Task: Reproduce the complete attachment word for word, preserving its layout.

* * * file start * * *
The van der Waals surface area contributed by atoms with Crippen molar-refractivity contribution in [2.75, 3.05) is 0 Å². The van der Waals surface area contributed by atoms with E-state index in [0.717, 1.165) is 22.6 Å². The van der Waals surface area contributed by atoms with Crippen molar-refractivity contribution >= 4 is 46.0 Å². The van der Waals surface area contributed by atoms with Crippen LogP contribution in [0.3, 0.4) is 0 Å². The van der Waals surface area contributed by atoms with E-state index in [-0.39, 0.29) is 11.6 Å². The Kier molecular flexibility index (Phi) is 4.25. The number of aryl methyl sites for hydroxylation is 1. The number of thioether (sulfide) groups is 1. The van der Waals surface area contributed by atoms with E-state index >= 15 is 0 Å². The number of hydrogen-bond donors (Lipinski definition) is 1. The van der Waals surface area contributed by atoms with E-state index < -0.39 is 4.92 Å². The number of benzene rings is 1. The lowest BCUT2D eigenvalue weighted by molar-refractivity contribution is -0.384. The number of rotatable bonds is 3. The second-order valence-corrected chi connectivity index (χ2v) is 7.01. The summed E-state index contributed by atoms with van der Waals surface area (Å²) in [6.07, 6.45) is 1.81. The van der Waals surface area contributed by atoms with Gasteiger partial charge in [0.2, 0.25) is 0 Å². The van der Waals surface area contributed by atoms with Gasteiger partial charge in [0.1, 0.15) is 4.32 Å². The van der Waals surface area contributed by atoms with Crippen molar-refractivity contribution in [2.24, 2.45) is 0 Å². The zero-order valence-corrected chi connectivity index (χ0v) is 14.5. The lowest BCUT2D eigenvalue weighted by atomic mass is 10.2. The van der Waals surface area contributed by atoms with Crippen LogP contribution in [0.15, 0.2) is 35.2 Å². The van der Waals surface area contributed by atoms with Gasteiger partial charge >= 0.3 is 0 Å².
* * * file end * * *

The van der Waals surface area contributed by atoms with Crippen molar-refractivity contribution in [2.75, 3.05) is 0 Å². The van der Waals surface area contributed by atoms with E-state index in [0.717, 1.165) is 22.6 Å². The van der Waals surface area contributed by atoms with Crippen molar-refractivity contribution >= 4 is 46.0 Å². The van der Waals surface area contributed by atoms with Crippen LogP contribution in [0.3, 0.4) is 0 Å². The van der Waals surface area contributed by atoms with E-state index in [-0.39, 0.29) is 11.6 Å². The Kier molecular flexibility index (Phi) is 4.25. The number of aryl methyl sites for hydroxylation is 1. The number of thioether (sulfide) groups is 1. The van der Waals surface area contributed by atoms with E-state index >= 15 is 0 Å². The number of hydrogen-bond donors (Lipinski definition) is 1. The van der Waals surface area contributed by atoms with E-state index < -0.39 is 4.92 Å². The number of benzene rings is 1. The lowest BCUT2D eigenvalue weighted by molar-refractivity contribution is -0.384. The number of rotatable bonds is 3. The second-order valence-corrected chi connectivity index (χ2v) is 7.01. The summed E-state index contributed by atoms with van der Waals surface area (Å²) in [6.07, 6.45) is 1.81. The van der Waals surface area contributed by atoms with Gasteiger partial charge in [0.2, 0.25) is 0 Å². The van der Waals surface area contributed by atoms with Gasteiger partial charge in [0.1, 0.15) is 4.32 Å². The van der Waals surface area contributed by atoms with Crippen molar-refractivity contribution in [2.24, 2.45) is 0 Å². The zero-order valence-corrected chi connectivity index (χ0v) is 14.5. The lowest BCUT2D eigenvalue weighted by atomic mass is 10.2. The van der Waals surface area contributed by atoms with Crippen LogP contribution in [0.15, 0.2) is 35.2 Å². The van der Waals surface area contributed by atoms with Gasteiger partial charge >= 0.3 is 0 Å².